Munich Center for Mathematical Philosophy (MCMP)

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The Epistemology of Psychological Measurement (27 June 2022)

Idea & Motivation

In the physical sciences precision measurement is the gold standard of evidential support and theory confirmation. In the psychological sciences, however, measurement has had a fraught history. Psychophysics and its behaviorist / operationalist allies found ways to quantify psychologically relevant behavior—indeed this tradition spawned much foundational work in measurement, including Stevens’ hierarchy of scales and the Representational Theory of Measurement. Nevertheless, the significance of the numbers assigned to psychological states has been hotly contested: psychological states cannot be conjoined or juxtaposed in the way that physical magnitudes can, consequently, operations performed meaningfully on numerical quantities, such as addition, do not have any direct operational correlate for psychological quantities. This battle rages today primarily over the practices of psychometrics, and whether the numbers it assigns to putative psychological quantities, such as intelligence, emotional state, or personality traits, have any meaning.

This conference aims to explore the distinctive features of psychological measurement, asking what can we know from psychological measurement? What legitimates (or not) assigning numbers to psychological quantities? Is measurement in psychology epistemically, ethically, or ontologically different from that in the physical sciences? What are the conditions of success for psychological measurement?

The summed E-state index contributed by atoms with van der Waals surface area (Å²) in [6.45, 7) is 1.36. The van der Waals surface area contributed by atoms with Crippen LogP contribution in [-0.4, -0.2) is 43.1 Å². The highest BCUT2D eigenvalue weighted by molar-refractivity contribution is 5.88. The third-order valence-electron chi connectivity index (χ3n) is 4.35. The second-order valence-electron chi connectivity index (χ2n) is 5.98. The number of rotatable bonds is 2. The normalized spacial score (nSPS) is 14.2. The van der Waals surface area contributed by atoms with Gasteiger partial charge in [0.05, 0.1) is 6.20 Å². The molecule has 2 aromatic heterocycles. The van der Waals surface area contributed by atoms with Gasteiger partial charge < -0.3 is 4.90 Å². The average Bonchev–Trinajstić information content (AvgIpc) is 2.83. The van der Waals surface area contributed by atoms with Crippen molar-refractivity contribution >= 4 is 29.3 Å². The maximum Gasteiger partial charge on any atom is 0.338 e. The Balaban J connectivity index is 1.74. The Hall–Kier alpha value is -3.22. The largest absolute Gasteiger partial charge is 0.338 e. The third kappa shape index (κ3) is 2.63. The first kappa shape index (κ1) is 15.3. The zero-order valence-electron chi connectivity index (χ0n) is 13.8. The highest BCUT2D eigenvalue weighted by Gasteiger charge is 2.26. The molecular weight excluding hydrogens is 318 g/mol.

Invited Speakers


June 27
09:00-10:00 Matteo Colombo (Tilburg): Noisy Measurement for Bayesian brains
10:00-11:00 Johanna Sarisoy (Edinburgh): An Attempt at Defining Replications
11:00-11:30 coffee break
11:30-12:30 Matthias Michel (NYU): Psychometric Drifts in Psychiatric Research
12:30-14:00 lunch
14:00-15:00 Cristian Larroulet Philippi (Cambridge): Quantifying Human Attributes? Mapping out the Terrain
15:00-16:00 Morgan Thompson (Bielefeld): Path-Dependence in Measurement: A Problem for Coherentism
16:00-16:30 coffee break
16:30-17:30 Eran Tal and Sebastian Rodriguez Duque (McGill):
Fitness for purpose in psychometrics
19:00 conference dinner


Call for Abstracts

Deadline for abstracts: May 25
Notification of acceptance: June 1

Please submit an extended abstract of 500–800 words, for a talk of 30-40 minutes.

Send abstracts to Johanna Sarisoy at


If public health regulations will allow it the conference will be held in person, though we are preparing to hold a hybrid event should some participants prefer to participate remotely.

Please register via our online tool before June 26th. Note that participation is only possible after confirmed registration.



IBZ (Internationales Begegnungszentrum der Wissenschaft München)
Amalienstraße 38
80799 München


For information about practical matters and registration, please contact Office.Leitgeb


The conference is generously funded by the Alexander von Humboldt Foundation and the MCMP.